The composite board produced by the process (batch or continuous) of this invention comprises up to about 87%, preferably less than 45%, most preferably less than 20%, by weight mineral wool; 5-85%, preferably 40-75% by weight perlite; 0-25% by weight clay; 4-35% by weight cellulosic newsprint composed primarily of cellulosic fibers and 2-15% by weight of a binder composition comprising at least one thermoplastic polymer having a glass transition temperature of 80 C. to 115 C., wherein the cellulose fibers in the board are substantially coated with said binder composition, the density profile difference from face to back of said board being no greater than about 0.05 pound per board foot (pbf), the noise resistance coefficient (NRC) of said board being at least about 0.60, preferably at least about 0.70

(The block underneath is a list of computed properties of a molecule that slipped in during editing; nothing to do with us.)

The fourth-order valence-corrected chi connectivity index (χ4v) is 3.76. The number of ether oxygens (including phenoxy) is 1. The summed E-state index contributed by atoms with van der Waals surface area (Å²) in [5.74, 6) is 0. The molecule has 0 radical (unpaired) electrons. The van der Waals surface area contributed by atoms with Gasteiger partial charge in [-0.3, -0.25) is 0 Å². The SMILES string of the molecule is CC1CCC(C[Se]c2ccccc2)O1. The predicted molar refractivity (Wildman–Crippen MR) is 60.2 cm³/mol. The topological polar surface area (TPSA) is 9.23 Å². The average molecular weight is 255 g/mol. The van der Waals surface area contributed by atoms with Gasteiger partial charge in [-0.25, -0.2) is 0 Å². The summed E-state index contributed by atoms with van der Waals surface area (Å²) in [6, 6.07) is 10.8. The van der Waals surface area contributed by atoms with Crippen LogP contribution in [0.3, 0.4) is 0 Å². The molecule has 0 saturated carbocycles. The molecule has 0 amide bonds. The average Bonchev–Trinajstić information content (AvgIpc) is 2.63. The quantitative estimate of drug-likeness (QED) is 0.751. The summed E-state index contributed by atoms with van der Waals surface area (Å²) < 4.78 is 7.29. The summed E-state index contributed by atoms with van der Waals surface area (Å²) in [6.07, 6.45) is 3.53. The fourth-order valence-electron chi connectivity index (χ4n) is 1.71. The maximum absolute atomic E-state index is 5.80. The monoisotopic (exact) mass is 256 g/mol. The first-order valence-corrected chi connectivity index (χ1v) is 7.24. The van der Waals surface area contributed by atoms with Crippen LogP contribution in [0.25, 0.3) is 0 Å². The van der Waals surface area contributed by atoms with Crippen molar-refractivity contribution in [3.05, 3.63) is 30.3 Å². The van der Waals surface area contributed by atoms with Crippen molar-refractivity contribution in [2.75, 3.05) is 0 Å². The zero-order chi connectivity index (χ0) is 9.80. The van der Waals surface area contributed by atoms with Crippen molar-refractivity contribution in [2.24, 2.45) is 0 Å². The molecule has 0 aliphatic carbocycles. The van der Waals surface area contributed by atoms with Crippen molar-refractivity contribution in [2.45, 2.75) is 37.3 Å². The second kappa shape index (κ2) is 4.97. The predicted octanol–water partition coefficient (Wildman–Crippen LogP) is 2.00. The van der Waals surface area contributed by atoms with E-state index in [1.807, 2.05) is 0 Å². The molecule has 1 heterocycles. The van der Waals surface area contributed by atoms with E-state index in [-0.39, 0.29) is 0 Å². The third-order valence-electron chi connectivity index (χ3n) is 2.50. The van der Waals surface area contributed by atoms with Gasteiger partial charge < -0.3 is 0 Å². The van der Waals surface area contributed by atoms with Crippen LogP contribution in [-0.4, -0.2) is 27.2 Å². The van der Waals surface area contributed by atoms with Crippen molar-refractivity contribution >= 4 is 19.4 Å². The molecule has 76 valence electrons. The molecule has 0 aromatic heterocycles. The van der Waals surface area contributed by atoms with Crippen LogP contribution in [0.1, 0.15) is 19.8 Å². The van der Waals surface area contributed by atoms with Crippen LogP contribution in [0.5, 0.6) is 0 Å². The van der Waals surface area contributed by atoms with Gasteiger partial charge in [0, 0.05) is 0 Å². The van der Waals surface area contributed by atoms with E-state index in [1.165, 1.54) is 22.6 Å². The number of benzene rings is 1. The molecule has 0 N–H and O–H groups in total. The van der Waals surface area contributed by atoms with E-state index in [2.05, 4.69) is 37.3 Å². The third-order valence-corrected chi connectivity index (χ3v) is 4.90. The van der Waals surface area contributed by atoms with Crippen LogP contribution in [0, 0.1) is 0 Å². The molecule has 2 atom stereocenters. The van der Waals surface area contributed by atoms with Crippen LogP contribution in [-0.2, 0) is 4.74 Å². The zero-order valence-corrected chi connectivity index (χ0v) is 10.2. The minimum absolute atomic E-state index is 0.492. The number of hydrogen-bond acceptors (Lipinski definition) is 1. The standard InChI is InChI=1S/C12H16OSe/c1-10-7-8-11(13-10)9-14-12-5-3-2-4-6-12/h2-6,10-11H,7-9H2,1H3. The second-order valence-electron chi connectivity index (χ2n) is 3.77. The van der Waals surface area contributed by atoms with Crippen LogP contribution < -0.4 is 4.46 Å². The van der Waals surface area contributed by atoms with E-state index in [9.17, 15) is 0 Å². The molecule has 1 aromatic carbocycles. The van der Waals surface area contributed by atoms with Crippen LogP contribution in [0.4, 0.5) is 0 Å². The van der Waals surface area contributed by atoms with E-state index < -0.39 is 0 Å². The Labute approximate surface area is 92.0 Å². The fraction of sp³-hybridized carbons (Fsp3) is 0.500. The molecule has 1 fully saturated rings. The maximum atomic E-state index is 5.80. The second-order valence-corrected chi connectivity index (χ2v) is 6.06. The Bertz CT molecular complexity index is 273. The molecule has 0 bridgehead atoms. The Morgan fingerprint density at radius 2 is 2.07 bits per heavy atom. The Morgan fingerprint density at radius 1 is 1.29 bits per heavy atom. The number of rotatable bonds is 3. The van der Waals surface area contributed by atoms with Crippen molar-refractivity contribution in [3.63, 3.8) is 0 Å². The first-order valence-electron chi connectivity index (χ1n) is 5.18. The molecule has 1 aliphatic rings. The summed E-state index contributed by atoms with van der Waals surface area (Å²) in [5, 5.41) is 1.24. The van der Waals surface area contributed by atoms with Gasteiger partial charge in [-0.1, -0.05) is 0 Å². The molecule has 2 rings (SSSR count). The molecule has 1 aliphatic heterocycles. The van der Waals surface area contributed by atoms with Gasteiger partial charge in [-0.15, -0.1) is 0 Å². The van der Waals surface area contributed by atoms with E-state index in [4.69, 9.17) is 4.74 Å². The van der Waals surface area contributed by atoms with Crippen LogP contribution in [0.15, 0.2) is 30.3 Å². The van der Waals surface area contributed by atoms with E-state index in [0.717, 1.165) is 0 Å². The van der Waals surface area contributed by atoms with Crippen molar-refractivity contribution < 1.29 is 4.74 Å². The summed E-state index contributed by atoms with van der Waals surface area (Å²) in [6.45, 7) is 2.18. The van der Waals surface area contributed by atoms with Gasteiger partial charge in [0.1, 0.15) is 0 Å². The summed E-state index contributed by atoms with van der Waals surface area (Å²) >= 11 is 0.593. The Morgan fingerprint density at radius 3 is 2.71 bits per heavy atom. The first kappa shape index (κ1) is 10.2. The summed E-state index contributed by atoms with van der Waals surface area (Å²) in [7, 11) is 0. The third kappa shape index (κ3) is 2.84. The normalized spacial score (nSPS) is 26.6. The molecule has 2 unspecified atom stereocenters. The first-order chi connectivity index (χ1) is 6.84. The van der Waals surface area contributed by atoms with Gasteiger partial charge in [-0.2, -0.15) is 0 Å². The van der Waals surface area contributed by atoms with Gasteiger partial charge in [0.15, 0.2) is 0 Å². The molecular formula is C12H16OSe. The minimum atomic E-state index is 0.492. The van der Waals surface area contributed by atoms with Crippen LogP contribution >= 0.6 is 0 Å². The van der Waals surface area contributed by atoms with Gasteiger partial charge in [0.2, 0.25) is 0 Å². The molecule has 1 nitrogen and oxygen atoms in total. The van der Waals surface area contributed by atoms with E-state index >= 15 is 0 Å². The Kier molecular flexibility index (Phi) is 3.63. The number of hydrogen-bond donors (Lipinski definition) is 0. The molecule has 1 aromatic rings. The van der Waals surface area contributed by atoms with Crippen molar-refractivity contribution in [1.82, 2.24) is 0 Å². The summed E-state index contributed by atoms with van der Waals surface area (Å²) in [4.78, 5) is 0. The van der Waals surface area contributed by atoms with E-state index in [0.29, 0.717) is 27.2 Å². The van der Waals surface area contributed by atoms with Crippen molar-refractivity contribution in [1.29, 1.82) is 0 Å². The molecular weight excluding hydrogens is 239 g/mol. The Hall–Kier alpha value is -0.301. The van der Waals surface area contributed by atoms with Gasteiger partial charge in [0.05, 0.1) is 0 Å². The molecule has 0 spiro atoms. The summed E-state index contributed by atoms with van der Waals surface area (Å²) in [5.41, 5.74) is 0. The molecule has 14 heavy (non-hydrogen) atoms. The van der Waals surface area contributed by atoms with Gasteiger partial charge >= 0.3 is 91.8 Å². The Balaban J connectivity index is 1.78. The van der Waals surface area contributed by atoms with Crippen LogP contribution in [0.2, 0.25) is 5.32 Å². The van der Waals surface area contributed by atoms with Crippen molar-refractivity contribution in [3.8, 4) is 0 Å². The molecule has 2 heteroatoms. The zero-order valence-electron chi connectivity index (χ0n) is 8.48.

Acoustical properties (sound absorption) of ceiling boards is based upon sound entering the board through its pores and while in the board the sound energy is converted into thermal and mechanical energy. The natural resonating properties of the board materials convert sound to mechanical energy. The walls of the pores in the board convert sound to thermal energy via friction. Standard board formation techniques (Fourdrinier or cylinder) using high cellulosic fibers (newsprint) and perlite levels will produce a board that, although having sufficient total porosity so as not to hinder sound flow completely, will have large pores at the face and smaller pores at the back. This disposition of pores in the board does not absorb nor convert sound energy efficiently. The large pores on the face do not have enough wall surface area to convert sound to thermal energy and the small pores on the back do not have sufficient cross-sectional area to enable sound to enter the pores. Therefore, although the overall porosity of the board may be relatively high (85%-90%), substantially less than all of the pores have the appropriate ratio of pore cross-sectional area to pore surface area to permit sound flow into the pores in conjunction with sound absorption within the pores. However, the float formation process of this invention produces a homogeneous board structure such that substantially all of the pores of the board are available for both sound flow and sound absorption.